The 10 greatest movie monologues of all time

“That’s one of the nice things about writing, or any other art; if the thing is real, it lives. – Woody Allen

Cinema comes to life thanks to the collaboration of a great screenplay and a quality actor, if these two aspects are well captured, everything else should follow. Sure, it’s much simpler in theory, with many movies falling apart due to shady editing or a persistent shaking camera, but just look over to Mike Leigh, Ken Loach, and Noah Baumbach for observe how simplicity of character and dialogue can be used well under confinement.

This has led to some of the greatest monologues in movie history where the character and the dialogue line up perfectly. The likes of Jack Nicholson, Robert De Niro, Morgan Freeman and Robin Williams were well known for their frequent speeches across film, their philosophical reflections becoming iconic quotes to forever inspire the minds of an eternally ambitious youth.

The finest examples of cinematic monologues can be found throughout the medium’s history, challenging genre, sentiment, and reason as the actors reveal the raw power of human emotion. A look back at the tastes of Francis Ford Coppola Apocalypse now, At Quentin Tarantino’s pulp Fiction and Ridley Scott Blade runner, Let’s take a look at ten of the best movie monologues of all time.

The 10 Greatest Movie Monologues of All Time:

10. Viola Davis – Fences (Denzel Washington, 2016)

In Fences, Denzil Washington’s moving historical drama, we follow a working-class African American trying to raise a family in the 1950s while reflecting on the misdeeds and successes of his life.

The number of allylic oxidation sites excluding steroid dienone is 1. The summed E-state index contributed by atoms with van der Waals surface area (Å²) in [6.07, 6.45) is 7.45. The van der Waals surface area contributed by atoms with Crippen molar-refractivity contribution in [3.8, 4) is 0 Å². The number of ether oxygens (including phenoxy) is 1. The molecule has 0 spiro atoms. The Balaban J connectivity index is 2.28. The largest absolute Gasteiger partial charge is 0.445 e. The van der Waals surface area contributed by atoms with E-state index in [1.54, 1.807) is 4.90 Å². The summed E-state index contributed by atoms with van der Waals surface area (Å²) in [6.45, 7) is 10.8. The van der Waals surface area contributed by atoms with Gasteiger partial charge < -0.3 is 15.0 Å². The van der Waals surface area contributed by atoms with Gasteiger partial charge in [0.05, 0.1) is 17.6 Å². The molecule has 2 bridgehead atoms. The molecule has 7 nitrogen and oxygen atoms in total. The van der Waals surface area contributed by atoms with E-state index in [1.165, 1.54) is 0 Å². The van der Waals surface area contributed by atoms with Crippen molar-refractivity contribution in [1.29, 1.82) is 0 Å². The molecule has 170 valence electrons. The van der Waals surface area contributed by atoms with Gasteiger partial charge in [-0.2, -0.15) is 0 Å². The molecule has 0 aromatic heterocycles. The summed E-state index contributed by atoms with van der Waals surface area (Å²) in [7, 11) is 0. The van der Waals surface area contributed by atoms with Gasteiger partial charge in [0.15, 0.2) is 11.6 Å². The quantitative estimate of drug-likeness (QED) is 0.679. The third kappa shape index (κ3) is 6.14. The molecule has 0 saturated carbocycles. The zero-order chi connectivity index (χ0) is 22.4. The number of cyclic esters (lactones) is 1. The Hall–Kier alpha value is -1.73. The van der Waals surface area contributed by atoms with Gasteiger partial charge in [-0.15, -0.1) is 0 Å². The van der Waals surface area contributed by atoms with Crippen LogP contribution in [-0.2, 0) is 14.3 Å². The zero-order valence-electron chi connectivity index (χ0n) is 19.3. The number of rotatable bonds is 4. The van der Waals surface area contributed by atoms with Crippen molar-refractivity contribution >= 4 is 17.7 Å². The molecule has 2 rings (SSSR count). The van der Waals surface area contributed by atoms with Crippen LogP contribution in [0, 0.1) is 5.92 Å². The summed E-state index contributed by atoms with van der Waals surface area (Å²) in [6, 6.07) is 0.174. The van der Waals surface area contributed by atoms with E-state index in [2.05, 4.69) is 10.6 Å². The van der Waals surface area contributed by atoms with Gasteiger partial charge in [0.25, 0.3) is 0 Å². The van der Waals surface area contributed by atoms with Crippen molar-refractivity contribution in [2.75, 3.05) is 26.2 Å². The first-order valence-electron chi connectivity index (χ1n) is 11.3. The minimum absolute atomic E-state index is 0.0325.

Starring Washington in the lead role, the monologue in question comes from Viola Davis, who won an Oscar for her incredible performance in the film. Visibly leaving all of her emotions on screen, Davis’ monologue is simply heartbreaking as she reacts to the news that her husband is having an affair.

“I took all of my feelings, my wants and needs, my dreams… and I buried them in you. I planted a seed, watched, and prayed for it. I planted myself in you and I waited to bloom ”.

9. Samuel L. Jackson – pulp Fiction (Quentin Tarantino, 1994)

In one of the most iconic scenes from Quentin Tarantino’s most iconic film, Pulp Fiction, Jules and Vincent, played by Samuel L. Jackson and John Travolta, murder a man tied to a chair after a long speech.

Delivered by Samuel L. Jackson, the speech is the epitome of Tarantino, bursting with style and class as Jules announces the death of the man before him with the help of a Bible verse. It’s a spooky and intimidating watch, one that you can’t take your eyes off of.

“Those who try to poison and destroy my brothers. And you will know that my name is the Lord. When I impose my vengeance on you “.

8. Grégory Peck – Kill a mockingbird (Robert Mulligan, 1962)

The long speeches of a courtroom drama make this the perfect place to invite a classic monologue, with people like A few good men and 12 angry men also featuring iconic acting exploits. It is however the flowing lyrics of Gregory Peck’s Atticus Finch that trump the rest.